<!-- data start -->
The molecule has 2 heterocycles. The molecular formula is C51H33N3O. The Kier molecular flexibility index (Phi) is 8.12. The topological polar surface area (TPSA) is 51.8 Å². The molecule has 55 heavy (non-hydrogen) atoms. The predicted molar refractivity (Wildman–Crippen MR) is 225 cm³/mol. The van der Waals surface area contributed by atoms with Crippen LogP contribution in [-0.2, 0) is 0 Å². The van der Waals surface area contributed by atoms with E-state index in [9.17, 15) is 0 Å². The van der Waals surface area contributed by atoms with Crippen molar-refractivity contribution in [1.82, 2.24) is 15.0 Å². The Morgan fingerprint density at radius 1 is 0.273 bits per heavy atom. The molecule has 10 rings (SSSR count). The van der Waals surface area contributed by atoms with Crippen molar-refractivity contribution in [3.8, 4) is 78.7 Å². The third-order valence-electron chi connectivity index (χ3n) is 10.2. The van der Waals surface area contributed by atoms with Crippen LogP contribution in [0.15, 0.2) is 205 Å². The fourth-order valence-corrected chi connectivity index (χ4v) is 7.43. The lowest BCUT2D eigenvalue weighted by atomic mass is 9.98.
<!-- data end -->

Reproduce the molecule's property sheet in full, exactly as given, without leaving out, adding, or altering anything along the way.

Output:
The molecule has 2 heterocycles. The molecular formula is C51H33N3O. The Kier molecular flexibility index (Phi) is 8.12. The topological polar surface area (TPSA) is 51.8 Å². The molecule has 55 heavy (non-hydrogen) atoms. The predicted molar refractivity (Wildman–Crippen MR) is 225 cm³/mol. The van der Waals surface area contributed by atoms with Crippen LogP contribution in [-0.2, 0) is 0 Å². The van der Waals surface area contributed by atoms with E-state index in [9.17, 15) is 0 Å². The van der Waals surface area contributed by atoms with Crippen molar-refractivity contribution in [1.82, 2.24) is 15.0 Å². The Morgan fingerprint density at radius 1 is 0.273 bits per heavy atom. The molecule has 10 rings (SSSR count). The van der Waals surface area contributed by atoms with Crippen molar-refractivity contribution in [3.8, 4) is 78.7 Å². The third-order valence-electron chi connectivity index (χ3n) is 10.2. The van der Waals surface area contributed by atoms with Crippen LogP contribution in [0.15, 0.2) is 205 Å². The fourth-order valence-corrected chi connectivity index (χ4v) is 7.43. The lowest BCUT2D eigenvalue weighted by atomic mass is 9.98.